What I like to say is, “if you want to lose weight, solve the hunger issue”.


When you do low carb, you can mostly have a ton of salt. Remember, our bodies were not designed to eat tons of carbs. If you do, you get full glycogen stores for hours of basketball – and salt is retained for electrolyte purposes. Blood pressure can be increased with more salt and decreased with less salt or more potassium, or a mix of the two. These are “opposites” with the electrolyte stuff. So if you are a massive carb eater and have massive high blood pressure issues, what happened to me over years was I went low carb – my body didn’t retain the salt, and I ate tons of green salads with chicken and had high potassium. My BP was like 110/71 the last time I was at the doctor. Due to all of the running I did, my HR at rest was 48.

Additionally, people have tons of calcium in their diets. Perhaps too much. This might be where a lot of people think of calcification. The opposite of calcium is magnesium. For thousands of years, this was plentiful in our food supply. Due to agriculture destroying soil over thousands of years, magnesium isn’t abundant in our food anymore. I supplement with magnesium. It’s a calming agent. Ever take a bubble bath with the salts? That is magnesium.

So consider electrolytes in your diet. Think of the guy in tip top shape who runs and drops over. Possibly electrolyte issues.

My tips for losing weight – at the 50,000 ft view:


  1. Start with tracking your calories and macro nutrients. You might find that you are eating 3,000 calories and 60% carbs, 25% fats, and 15% protein. Track your water you drink
  2. Look at your food choices and try to understand the glycemic index and omega 6:3 ratios as well as glycemic index.
  3. Get your numbers with your doctor. Weight, cholesterol, HbA1C, etc.
  4. Set reasonable goals of 1 pound per week weight loss. While you CAN lose faster, this race is won over longevity with the right choices. This is creating a DEFICIT of 500 calories a day or 3500 calories a week.
  5. Meet with a trainer and dietician to suggest diets and makeup of foods. When I was 372 pounds, I was recommended to eat 2600 calories per day with 40/30/30. This was 40% carbs, 30% fats, 30% protein. Establish calorie goals. Big picture, I’m against this, but overall this is a good interim step.
  6. Establish 2-3 cheat “meals” per week. I still stayed within my calories, but this is when I would say, “its sat night, I’m eating 2 slices of pizza and fries” and I would have had a light lunch to plan for it.
  7. Meal prep. Lots of time doing meal prep pays off. How many times did you run out of time or work late and stopped to get window food on the way home? Popping something out of the freezer to eat that is healthy and heating it up in 5 minutes saved me dozens of times. One of my favorites was chicken breast, broccoli, and brown rice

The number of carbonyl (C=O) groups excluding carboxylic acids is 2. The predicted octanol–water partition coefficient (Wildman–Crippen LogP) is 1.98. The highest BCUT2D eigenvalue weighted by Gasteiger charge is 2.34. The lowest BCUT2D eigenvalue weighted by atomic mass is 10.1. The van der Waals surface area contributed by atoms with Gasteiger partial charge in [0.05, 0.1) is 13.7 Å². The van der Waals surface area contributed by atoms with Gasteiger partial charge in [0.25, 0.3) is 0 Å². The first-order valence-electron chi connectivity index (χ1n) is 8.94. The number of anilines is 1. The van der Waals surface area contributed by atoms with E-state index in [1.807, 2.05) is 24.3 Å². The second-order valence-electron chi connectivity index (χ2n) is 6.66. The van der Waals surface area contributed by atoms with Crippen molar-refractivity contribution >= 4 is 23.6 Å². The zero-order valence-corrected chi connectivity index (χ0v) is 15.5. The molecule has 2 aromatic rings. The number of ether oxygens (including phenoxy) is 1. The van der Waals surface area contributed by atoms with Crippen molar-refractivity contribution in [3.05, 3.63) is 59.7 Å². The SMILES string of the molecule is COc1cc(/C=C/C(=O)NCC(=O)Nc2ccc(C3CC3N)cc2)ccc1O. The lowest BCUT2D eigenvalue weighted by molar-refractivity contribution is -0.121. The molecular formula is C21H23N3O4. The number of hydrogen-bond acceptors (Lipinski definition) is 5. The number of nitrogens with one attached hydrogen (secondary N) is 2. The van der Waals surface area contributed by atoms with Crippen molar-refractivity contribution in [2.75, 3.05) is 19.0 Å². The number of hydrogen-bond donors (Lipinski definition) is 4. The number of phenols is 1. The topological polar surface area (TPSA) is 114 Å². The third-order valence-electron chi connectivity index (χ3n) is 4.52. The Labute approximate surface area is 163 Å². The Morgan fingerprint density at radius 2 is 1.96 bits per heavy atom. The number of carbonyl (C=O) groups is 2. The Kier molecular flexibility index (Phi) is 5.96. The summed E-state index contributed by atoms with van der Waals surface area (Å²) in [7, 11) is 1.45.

8. Meet with a trainer, for real. I learned at the age of 40 that I only needed to exercise major groups 1-2 times a week. Meaning, don’t think “I want to lose weight now, let me go to the gym every day”. No. I went 1 time a week for an hour and worked out every major group with the trainer.
  9. Add lots of water and walking. Avoid going too hard with the cardio, FOR NOW.
  10. DO NOT create too much of a calorie deficit. Slow wins this. Why? Too few calories and your body will start to break down your muscle using gluconeogenesis. I LOVED to run. And bike. These are great for helping to create caloric deficits – but ultimately too much of these break down your muscle. Avoid too much of this at first and stick to walking with music or YouTube videos.


  1. Reduce calories over time. My doctors would tell me for years, “eat 1800 calories”. Too few calories had me hungry and I’d lose weight at first, but it would strip muscle off of me and doing exercise I’d get injured. The trainer started me at like 2600-2800 calories and it blew my mind I lost 8 pounds the first month. By the end of my time with the trainer, I had no idea how many calories I was on. After a year, I had gone down to 2200 calories a day. More on this later.
  2. Get your numbers now. Check progress.
  3. Start thinking about autophagy. Maybe skipping a lunch here or there. Look into intermittent fasting.


  1. Look into a low carb lifestyle. This might start you with ketosis for a few weeks. At first, you will be weaker. Then clarity starts to happen. Take a look at the Primal Blueprint with Mark Sisson. Common sense. Easy to read and understand. Tells you after ketosis, head to 75-125g of carbs for a day. The higher your carbs, the more you probably need to be active.